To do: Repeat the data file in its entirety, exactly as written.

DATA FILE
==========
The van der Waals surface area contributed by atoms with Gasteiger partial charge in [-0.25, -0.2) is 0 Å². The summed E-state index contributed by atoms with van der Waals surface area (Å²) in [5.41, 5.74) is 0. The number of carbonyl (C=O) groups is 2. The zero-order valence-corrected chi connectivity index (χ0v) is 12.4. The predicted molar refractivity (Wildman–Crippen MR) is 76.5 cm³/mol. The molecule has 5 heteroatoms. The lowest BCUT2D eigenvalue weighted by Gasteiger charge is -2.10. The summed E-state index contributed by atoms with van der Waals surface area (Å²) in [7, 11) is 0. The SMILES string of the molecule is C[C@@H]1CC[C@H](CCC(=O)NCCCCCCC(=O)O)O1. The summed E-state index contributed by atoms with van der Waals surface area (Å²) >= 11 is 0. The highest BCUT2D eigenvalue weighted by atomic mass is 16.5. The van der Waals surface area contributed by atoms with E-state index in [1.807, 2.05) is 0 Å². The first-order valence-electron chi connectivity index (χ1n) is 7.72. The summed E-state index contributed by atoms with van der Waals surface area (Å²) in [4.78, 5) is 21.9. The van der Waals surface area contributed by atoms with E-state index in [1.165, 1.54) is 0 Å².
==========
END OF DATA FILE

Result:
The van der Waals surface area contributed by atoms with Gasteiger partial charge in [-0.25, -0.2) is 0 Å². The summed E-state index contributed by atoms with van der Waals surface area (Å²) in [5.41, 5.74) is 0. The number of carbonyl (C=O) groups is 2. The zero-order valence-corrected chi connectivity index (χ0v) is 12.4. The predicted molar refractivity (Wildman–Crippen MR) is 76.5 cm³/mol. The molecule has 5 heteroatoms. The lowest BCUT2D eigenvalue weighted by Gasteiger charge is -2.10. The summed E-state index contributed by atoms with van der Waals surface area (Å²) in [7, 11) is 0. The SMILES string of the molecule is C[C@@H]1CC[C@H](CCC(=O)NCCCCCCC(=O)O)O1. The summed E-state index contributed by atoms with van der Waals surface area (Å²) >= 11 is 0. The highest BCUT2D eigenvalue weighted by atomic mass is 16.5. The van der Waals surface area contributed by atoms with E-state index in [1.807, 2.05) is 0 Å². The first-order valence-electron chi connectivity index (χ1n) is 7.72. The summed E-state index contributed by atoms with van der Waals surface area (Å²) in [4.78, 5) is 21.9. The van der Waals surface area contributed by atoms with E-state index in [1.165, 1.54) is 0 Å².